It was during this period that I met him. The series was produced by Toni Yardley, daughter of Joss Ackland (who stole the show during one of my favourite films, The Pet Shop Boys' flick It Couldn't Happen Here), and wife of video editing whiz David Yardley. My first wife Kristin had briefly done a spot of nannying for the Yardleys and they invited her (and me) to a Halloween bash at their house. We of course wangled invites for a few friends too, once they got wind of where we were going, because I think secretly everyone wondered if Julian would make an appearance. Well our son Charlie was only about 3 weeks old at the time, but we took him anyway. The house was huge, and the party was in full swing when we got there, complete with fire breathers and jugglers in the front yard. Joss was there, as well as Luke Cresswell from STOMP (of course in those days he was better known for his work in the bands Pookiesnackenburger and Yes/No People). It amused me somewhat to see the MTV MoonMan that David had received for his editing on Dire Straits' "Money For Nothing" video being used as a door-stop.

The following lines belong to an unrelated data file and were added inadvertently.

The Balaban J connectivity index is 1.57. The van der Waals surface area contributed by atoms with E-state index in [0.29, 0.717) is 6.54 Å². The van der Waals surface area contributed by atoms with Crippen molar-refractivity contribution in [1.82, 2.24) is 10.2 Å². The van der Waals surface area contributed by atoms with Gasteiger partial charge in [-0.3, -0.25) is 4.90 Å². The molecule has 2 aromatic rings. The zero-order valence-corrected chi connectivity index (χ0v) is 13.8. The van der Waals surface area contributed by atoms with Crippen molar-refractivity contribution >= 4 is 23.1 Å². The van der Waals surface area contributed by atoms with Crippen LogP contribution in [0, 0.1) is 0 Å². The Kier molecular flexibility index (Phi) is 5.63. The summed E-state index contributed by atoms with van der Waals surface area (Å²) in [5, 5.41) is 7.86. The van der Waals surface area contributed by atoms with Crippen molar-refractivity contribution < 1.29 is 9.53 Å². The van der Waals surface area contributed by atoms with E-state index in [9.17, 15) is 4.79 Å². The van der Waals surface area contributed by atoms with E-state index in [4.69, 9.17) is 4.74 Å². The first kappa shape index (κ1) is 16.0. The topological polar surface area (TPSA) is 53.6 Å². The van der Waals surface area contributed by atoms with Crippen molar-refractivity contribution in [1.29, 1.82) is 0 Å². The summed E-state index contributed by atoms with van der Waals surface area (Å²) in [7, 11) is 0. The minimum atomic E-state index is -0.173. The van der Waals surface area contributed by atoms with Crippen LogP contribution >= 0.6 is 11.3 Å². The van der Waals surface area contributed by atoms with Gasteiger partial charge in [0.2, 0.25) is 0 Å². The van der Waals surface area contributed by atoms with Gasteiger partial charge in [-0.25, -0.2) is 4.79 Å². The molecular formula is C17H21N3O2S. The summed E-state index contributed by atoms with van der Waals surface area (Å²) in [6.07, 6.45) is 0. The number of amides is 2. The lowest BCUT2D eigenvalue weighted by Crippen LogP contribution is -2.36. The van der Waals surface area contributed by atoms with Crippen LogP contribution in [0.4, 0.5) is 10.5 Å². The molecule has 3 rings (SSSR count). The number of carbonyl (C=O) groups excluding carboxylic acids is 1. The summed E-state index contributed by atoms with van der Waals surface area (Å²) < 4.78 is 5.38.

Next thing I knew, there was Julian (with Hugh), rather sedately attired in jeans and a T-shirt, and there was my sister, making conversation with him. We joined in the conversation and they noticed baby Charlie, and somehow or another Julian ended up holding Charlie for a minute, saying as he did so, "Hope the papers aren't here, you can just see that on the front page of News Of The World, can't you - Julian's Secret Child!"

I used to work for Thresher's Wine Merchants, and during my tenure, I encountered several famous peeps.
Donald Sinden  and Joanna Lumley were regular visitors. Kevin Godley of Godley and Creme and 10CC  moved to the area and came in for some Christmas booze. Chris Difford of Squeeze came in a time or two, and we once had a conversation about a tweed jacket he was wearing that had unusual pockets, one above the other. I asked him where he got it, and his reply? "Oh, I saw one just like it in the Victoria & Albert Museum and had my tailor make me one!"